I walked into my classroom this week, midway through the semester, and see 4 students. That’s all. Out of 24 who were signed up and 23 who showed up the first week, all I had in front of me were these students. These are all who I will see the rest of the semester.
No, it’s not that so many realized they failed-in fact not one student of mine left failing. Was the problem me? No, not by the appearance of every classroom I peered into and those I continue to gauge. No, not by the comments made by other professors. “It’s just what happens at this point,” stated a colleague.
Of course, I know this, having been through it for years, but for some reason it really struck me as tragic. Perhaps its the consecutive semesters that it has happened with no solution in sight.
What has happened is something I wrote about as the Indianapolis Colt’s football team approached the playoffs last season.
There were countless reasons why the students I had stopped showing up. They sometimes would tell me what happened–car problems, jail, too much on their plate. Sometimes they were just there to collect the financial-aid refund check and never come back. They didn’t play to win. Something in their management team said it wasn’t important to pass the class–to win.
While some safeguards have been put in place, I cannot say it’s enough. Many of my students brag when their financial aid refund checks are deposited that they are getting $7-8 THOUSAND dollars, mostly in Pell and other grants, and know they don’t need to show up for the rest of the semester. They get their check and they are gone. This has to be, by far, the worst semester I have ever seen.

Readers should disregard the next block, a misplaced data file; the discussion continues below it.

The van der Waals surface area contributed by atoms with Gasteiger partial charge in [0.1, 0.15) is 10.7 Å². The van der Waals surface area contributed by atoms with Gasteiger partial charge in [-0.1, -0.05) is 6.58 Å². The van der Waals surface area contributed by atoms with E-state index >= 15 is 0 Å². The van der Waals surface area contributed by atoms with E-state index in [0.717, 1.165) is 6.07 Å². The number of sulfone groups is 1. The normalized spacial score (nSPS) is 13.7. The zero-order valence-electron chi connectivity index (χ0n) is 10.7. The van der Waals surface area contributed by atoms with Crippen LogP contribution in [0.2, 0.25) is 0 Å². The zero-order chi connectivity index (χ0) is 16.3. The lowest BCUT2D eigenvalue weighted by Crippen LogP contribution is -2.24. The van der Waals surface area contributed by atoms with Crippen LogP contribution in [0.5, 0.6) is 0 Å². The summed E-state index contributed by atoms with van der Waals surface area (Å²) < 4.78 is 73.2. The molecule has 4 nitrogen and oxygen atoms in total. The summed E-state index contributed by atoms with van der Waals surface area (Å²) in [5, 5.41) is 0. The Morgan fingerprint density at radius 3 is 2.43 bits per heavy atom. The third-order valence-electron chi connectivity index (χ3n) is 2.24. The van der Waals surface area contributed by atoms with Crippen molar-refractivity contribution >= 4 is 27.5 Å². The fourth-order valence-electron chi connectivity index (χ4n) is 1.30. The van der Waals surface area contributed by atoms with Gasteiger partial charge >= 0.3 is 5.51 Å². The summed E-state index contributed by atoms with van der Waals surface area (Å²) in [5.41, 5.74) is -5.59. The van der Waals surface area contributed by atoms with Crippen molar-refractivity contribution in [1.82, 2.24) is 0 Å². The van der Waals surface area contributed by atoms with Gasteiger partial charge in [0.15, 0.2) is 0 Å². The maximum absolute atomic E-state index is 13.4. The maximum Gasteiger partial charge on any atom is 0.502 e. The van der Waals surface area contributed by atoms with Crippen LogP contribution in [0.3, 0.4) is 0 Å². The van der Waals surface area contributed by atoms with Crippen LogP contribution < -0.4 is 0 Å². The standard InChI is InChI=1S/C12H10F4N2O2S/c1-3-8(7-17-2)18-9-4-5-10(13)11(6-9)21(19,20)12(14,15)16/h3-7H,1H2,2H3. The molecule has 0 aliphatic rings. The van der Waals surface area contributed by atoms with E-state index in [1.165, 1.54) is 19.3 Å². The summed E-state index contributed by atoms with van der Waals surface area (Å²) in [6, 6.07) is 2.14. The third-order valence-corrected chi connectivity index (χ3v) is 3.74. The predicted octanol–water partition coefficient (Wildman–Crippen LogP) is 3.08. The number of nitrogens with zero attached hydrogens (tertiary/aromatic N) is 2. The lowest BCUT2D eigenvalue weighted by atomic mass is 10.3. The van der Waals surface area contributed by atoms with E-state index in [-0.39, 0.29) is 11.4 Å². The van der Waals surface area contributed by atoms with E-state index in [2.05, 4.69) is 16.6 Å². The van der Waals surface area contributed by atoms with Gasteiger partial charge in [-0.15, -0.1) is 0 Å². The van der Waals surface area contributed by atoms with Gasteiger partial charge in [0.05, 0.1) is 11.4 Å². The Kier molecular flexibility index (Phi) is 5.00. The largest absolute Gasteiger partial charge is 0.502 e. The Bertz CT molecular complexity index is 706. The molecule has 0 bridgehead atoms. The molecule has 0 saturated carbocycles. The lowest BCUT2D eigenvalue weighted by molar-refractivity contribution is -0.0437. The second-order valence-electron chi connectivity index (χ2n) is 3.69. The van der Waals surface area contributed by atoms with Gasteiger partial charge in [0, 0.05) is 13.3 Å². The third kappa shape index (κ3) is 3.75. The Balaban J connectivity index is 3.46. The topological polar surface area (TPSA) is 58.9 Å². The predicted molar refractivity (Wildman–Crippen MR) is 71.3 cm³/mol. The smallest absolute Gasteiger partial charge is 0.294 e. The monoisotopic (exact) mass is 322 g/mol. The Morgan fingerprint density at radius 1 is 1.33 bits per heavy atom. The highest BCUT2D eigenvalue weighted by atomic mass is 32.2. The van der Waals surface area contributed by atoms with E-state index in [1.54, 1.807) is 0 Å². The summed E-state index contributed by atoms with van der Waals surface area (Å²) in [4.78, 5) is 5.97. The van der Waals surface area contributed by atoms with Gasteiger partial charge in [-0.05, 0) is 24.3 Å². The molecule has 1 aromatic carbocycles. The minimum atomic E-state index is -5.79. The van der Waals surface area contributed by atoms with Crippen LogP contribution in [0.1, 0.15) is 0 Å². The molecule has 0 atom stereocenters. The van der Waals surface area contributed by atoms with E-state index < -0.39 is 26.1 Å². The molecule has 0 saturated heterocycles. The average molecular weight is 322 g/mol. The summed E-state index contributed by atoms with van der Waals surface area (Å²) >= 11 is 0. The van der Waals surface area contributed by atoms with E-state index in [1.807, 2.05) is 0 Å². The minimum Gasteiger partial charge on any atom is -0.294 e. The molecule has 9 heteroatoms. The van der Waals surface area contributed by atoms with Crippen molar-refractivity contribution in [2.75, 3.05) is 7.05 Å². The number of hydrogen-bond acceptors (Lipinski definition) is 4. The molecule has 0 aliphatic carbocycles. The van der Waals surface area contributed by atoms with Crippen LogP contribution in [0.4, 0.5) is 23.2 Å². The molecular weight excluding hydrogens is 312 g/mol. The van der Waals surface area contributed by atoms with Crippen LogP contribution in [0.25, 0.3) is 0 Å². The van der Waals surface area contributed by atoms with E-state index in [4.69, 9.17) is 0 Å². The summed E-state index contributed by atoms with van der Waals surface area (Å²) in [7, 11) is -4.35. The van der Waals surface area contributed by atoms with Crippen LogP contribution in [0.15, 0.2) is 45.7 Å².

The cost of not only college tuition and books is considered when financial aid is determined, but also the cost of living. Students are not required to show receipts for any expense. Once the money is deposited to them, they have no accountability. Students brag about the $4,000 laptop they bought and Disney vacations.
Study upon scholarly study talks about retention rates. They discuss ‘drop-outs’ but don’t want to talk about Higher Education’s dirty-little-secret. They don’t want to discuss going to school just for the money. College Boards and focus groups discuss merits of ‘opportunity for all’ and the all-time ‘high’ numbers of college degree awardees. There is a stark difference between students who don’t come back for their sophomore year, and those who show up for the first day of class to collect their check. And what college wants to release that information?
I could go into details, show you the statistics along racial and poverty lines, but (heaven forbid) I appear to be politically incorrect. I am sure union thugs would show up at my doorstep demanding a retraction.
Yes, in the long run, it may cost students–but it is ultimately affecting us, the taxpaying citizen, who foots the bill for the ‘opportunity’. I would like to see the statistics on student loan repayment. I tend to believe it is nearly as large as the mortgage foreclosure crisis. Collecting that debt is costly and not nearly as successful as the former.
Not only is public education policy at the state and local level bankrupting America, but the higher education level as well.